CEO’s adviser avoids testifying in DeKalb corruption probe

About the DeKalb corruption probe

A special grand jury was convened under DeKalb District Attorney Robert James early last year to investigate allegations of corruption involving contracts in DeKalb County’s water and sewer department. By law, special grand jury deliberations are conducted in secret. But clues have emerged about what its focus might be in search warrants the district attorney has executed and witnesses that have been called. Here are the key developments so far:

  • DeKalb investigators searched the home and office of DeKalb County CEO Burrell Ellis seeking, according to warrants, evidence of racketeering, bribery, theft, bid rigging and fraud. Ellis has denied any wrongdoing.
  • DeKalb investigators searched the home and office of Atlanta attorney and political consultant Kevin Ross, Ellis' former campaign manager and the counsel to several vendors whose contracts with the county were specifically listed in the search warrants. Ross has denied any wrongdoing.
  • When the grand jury probe began, it focused on contracting within DeKalb County's water department. But search warrants executed last week suggest the probe has widened, as those warrants sought documents related to vendors who did lobbying work and provided law enforcement probation and ambulance services.

The former campaign manager of DeKalb County CEO Burrell Ellis is a target of a widening corruption probe, a Superior Court judge ruled Monday in agreeing that attorney Kevin Ross can’t be forced to testify in the investigation.

Judge Mark Anthony Scott’s ruling released Ross from appearing before the special grand jury investigating allegations of kickbacks on contracts in the county’s water and sewer department. It also laid clear that the investigation is focused additionally on campaign contributions made to Ellis and county contracts, including to firms Ross went on to represent after Ellis’ election to the county’s top post in 2008.

That’s because state law does not allow the target of an investigation to appear before a grand jury, lest it give too much power to a prosecutor to ask questions without an opposing attorney present, according to the motion obtained by The Atlanta Journal-Constitution.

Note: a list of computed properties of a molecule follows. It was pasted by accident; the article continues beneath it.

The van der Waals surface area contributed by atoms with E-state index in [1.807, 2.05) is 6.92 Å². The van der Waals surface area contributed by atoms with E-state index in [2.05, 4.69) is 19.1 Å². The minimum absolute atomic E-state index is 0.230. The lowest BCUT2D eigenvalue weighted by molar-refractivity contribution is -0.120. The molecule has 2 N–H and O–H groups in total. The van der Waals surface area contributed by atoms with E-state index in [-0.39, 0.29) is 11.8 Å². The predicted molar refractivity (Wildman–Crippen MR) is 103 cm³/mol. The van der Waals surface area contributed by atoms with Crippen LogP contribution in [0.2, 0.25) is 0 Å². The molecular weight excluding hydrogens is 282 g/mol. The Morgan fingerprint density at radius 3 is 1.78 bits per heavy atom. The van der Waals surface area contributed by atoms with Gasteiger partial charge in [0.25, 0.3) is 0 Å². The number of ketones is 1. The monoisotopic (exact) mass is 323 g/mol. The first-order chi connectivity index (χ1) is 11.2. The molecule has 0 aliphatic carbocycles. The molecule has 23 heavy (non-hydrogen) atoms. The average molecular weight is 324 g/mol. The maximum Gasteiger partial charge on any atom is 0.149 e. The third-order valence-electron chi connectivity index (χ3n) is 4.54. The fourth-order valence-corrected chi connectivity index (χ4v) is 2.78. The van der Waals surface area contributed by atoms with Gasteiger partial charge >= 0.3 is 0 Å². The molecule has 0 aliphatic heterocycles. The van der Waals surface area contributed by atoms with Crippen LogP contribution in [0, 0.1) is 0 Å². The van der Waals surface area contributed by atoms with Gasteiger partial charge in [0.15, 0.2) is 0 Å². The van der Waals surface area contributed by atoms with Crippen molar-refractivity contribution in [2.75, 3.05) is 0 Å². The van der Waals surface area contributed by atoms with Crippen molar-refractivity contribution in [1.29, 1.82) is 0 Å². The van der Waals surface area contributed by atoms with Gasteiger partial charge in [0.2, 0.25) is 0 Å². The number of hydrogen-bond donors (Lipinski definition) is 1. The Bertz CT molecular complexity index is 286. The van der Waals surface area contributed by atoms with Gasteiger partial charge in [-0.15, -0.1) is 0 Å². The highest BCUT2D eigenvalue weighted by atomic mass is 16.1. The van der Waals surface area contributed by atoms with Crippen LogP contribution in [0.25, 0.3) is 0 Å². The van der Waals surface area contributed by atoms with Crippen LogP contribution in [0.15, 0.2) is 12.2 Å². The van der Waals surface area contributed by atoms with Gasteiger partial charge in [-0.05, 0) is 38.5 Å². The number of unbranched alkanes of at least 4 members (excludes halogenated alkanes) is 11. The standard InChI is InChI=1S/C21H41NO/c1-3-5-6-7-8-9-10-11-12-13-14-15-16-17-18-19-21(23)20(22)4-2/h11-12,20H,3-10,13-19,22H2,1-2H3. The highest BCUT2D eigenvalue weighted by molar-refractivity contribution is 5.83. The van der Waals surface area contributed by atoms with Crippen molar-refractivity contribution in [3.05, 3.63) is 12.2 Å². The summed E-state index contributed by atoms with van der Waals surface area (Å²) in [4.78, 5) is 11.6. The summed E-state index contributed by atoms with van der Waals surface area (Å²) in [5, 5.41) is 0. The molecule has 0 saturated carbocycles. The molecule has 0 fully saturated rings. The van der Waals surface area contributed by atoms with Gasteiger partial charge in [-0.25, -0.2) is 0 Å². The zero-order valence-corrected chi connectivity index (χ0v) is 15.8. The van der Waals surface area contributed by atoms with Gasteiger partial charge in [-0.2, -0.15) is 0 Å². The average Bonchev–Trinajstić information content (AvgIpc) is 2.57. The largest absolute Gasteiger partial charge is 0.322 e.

“Forcing him to appear … would only serve to embarrass and humiliate him,” wrote Ross’ attorney, Seth Kirschenbaum, a former federal prosecutor and one-time attorney for Andrea Sneiderman, the Dunwoody widow facing charges in the death of her husband, Rusty.

Ellis, the county’s top elected official who runs the county government’s daily operations, wasn’t able to avoid that fate. He was testifying before the grand jury last week when investigators from District Attorney Robert James’ office seized possible evidence indicating political corruption from his home and office and those of Ross.

A spokesman said Monday that Ellis has not hired an attorney to represent his interests in the investigation.

Both Ellis and Ross deny wrongdoing. In 2010, though, the AJC reported that Ross acknowledged that shortly after Ellis took office in 2009, he urged the CEO to cancel and rebid contracts held by competitors of a firm he represented.

In one instance, for ambulance service, the company Ross represented got the contract. Ellis later rescinded his cancellation of the deal for probation services, but said Ross did not influence any of his decisions.

The search warrants executed last week detail those contracts and a handful of others with companies that Ross represents, seeking evidence of racketeering, bid rigging and other possible crimes.

Erik Burton, a spokesman for the DA’s office, did not return calls seeking comment. By law, the special grand jury meets in secret to review evidence.

Its findings must be compiled in a final report, which the district attorney can then present to a regular grand jury to decide if anyone should be charged with a crime.